I have clustered vectors by cosine distance using nltk clusterer. If I understand correctly, Y axis for elbow method in euclidian distance would be the sum of every distance (squared) between centroid of the cluster with vectors that belongs to that cluster.

My question is: Would it be the same for clusters using cosine distance?

EDIT: ok, so i tried sum of squares with cosine distance and it seems, that it's returning the same values... heres my code:

EDIT2: My bad,is is working

from nltk.cluster import KMeansClusterer, cosine_distance
import numpy as np

#Load dataset obtained from http://cs.joensuu.fi/sipu/datasets/a1.txt
testing_vectors = np.loadtxt("a1.txt")

for k in range(1,10):
    kclusterer = KMeansClusterer(k, distance=cosine_distance)
    assigned_clusters = kclusterer.cluster(testing_vectors, assign_clusters=True)

    sum_of_squares = 0
    current_cluster = 0
    for centroid in kclusterer.means():
        current_page = 0
        for index_of_cluster_of_page in assigned_clusters:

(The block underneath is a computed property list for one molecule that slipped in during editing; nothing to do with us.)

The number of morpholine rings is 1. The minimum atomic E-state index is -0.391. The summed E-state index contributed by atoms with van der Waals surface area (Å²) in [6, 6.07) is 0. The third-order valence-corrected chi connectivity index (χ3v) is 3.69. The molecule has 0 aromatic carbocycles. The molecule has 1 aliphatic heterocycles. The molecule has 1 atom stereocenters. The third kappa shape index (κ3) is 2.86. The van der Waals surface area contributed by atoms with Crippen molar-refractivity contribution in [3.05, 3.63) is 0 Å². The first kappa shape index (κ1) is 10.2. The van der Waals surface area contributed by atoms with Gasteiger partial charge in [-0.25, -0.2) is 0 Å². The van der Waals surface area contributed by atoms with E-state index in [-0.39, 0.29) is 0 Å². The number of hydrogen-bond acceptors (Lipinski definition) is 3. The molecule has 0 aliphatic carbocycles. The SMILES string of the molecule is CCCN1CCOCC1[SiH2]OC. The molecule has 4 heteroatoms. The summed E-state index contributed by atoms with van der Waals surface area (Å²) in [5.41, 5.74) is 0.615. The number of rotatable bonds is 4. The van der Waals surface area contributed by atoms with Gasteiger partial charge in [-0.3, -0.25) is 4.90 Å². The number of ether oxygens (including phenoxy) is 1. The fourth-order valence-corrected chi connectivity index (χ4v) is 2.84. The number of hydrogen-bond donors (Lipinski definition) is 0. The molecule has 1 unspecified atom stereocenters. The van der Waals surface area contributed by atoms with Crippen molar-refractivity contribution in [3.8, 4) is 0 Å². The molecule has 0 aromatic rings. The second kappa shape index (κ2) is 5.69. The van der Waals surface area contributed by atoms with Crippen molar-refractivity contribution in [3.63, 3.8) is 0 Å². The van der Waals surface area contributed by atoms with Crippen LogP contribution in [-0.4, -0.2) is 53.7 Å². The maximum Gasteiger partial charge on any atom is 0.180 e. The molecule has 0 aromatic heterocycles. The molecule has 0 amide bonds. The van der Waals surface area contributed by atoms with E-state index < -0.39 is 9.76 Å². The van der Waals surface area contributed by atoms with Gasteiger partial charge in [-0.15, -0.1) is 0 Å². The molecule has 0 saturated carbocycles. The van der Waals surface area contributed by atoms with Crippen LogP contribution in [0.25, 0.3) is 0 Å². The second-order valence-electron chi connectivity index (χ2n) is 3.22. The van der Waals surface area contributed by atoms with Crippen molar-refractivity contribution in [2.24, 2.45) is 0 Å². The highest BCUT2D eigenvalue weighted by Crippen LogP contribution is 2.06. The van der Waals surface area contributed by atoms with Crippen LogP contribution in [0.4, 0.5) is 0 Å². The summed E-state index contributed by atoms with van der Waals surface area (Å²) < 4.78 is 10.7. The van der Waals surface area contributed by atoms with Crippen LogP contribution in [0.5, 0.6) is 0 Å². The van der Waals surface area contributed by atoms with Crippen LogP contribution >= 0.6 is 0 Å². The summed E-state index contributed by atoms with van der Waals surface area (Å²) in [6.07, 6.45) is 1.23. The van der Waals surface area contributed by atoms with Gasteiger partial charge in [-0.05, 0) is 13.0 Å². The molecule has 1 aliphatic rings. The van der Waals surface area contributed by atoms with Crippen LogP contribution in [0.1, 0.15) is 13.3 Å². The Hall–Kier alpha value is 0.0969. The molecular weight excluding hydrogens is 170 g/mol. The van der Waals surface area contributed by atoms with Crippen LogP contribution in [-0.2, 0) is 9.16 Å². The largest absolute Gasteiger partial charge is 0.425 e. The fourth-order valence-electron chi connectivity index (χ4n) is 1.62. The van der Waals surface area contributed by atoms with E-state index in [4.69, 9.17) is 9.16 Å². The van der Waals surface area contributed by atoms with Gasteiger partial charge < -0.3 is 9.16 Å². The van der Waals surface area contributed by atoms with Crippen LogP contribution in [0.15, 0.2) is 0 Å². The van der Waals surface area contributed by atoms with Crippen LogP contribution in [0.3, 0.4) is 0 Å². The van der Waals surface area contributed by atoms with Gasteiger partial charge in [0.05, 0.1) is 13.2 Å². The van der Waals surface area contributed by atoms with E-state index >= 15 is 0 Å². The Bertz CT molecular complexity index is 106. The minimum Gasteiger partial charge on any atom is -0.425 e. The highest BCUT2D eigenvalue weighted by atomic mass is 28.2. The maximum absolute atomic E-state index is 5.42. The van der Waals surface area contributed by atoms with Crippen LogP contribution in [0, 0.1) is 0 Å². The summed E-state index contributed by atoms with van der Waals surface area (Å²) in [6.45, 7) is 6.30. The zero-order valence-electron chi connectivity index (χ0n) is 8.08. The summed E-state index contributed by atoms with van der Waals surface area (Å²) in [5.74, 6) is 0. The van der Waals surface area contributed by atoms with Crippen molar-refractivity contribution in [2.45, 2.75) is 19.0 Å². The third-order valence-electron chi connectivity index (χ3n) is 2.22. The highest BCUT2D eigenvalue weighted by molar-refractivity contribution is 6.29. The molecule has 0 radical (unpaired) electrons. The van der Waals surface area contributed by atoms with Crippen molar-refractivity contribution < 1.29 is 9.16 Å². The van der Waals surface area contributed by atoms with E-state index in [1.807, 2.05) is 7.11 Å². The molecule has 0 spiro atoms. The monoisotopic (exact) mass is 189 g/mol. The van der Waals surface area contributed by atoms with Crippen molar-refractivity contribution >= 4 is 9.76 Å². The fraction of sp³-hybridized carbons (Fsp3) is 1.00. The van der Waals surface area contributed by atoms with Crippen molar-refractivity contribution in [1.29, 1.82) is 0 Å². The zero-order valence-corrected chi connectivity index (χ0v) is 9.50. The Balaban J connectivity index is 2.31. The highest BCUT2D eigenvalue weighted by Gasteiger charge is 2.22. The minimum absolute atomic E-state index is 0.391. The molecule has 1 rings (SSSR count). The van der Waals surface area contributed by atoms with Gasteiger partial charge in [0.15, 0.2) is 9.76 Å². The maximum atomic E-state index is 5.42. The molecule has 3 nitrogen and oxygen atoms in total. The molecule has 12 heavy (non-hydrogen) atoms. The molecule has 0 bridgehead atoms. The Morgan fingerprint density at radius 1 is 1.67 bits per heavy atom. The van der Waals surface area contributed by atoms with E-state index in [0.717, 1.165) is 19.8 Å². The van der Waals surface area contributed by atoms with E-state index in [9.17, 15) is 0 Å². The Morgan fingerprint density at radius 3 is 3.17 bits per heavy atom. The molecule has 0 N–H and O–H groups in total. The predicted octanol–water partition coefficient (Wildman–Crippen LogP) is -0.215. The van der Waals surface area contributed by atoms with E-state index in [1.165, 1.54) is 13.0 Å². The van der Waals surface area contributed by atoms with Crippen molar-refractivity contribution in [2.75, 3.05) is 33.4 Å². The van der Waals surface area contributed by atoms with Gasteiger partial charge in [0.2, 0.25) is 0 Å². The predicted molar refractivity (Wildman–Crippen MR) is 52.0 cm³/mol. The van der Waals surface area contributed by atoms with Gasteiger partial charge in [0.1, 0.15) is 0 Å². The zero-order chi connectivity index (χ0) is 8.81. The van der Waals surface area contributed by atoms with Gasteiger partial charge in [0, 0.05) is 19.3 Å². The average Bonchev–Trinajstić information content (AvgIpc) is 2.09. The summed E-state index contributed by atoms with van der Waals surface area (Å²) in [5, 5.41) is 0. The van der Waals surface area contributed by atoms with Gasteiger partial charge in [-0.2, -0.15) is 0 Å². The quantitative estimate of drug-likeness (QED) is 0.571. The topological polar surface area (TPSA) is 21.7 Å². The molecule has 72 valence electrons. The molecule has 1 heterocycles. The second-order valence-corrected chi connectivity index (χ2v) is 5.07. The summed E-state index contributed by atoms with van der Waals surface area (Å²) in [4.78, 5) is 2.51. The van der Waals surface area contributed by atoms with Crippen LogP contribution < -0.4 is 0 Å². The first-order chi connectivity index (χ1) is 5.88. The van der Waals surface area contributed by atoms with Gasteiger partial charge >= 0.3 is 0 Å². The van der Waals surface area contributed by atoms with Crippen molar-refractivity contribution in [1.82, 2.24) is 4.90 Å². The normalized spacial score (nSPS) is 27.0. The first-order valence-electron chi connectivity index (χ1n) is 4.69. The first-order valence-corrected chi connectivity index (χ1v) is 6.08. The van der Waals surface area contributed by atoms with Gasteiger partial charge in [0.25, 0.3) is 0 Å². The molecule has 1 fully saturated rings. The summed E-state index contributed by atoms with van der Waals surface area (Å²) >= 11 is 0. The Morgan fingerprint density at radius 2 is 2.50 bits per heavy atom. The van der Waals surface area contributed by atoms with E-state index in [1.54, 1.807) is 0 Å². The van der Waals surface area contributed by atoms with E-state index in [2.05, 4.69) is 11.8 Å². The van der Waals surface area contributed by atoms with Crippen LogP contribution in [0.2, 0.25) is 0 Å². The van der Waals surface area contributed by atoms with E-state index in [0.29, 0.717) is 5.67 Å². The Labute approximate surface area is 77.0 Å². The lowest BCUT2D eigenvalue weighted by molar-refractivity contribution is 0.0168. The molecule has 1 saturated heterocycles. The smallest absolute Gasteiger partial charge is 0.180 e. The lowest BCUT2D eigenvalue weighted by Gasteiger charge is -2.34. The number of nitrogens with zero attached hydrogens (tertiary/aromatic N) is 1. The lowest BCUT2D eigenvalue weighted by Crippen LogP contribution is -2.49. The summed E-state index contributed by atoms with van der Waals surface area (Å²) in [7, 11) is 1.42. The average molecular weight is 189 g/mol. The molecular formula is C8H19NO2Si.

if index_of_cluster_of_page == current_cluster:
                y = testing_vectors[current_page]
                #sum_of_squares += np.sum((centroid - y) ** 2)
                sum_of_squares += (np.dot(centroid,y)**2)/(np.dot(centroid,centroid) * np.dot(y,y))
            current_page += 1
        current_cluster += 1

    print("for k=%s the sum of squares is:%s" %(k,sum_of_squares))

1 Answer 1


Ok. So what I understood is, that for cosine metrics, I can use both: Sum of squared distances from centroids to vectors that belong to clusters, where the distance can be calculated as euclidian or as cosine (cosine would be probably more precise, but more complicated(thanks to dot product)). The squared distance is only used as optimization, so we don't have to calculate the square root in both euclidian and cosine distance formula.


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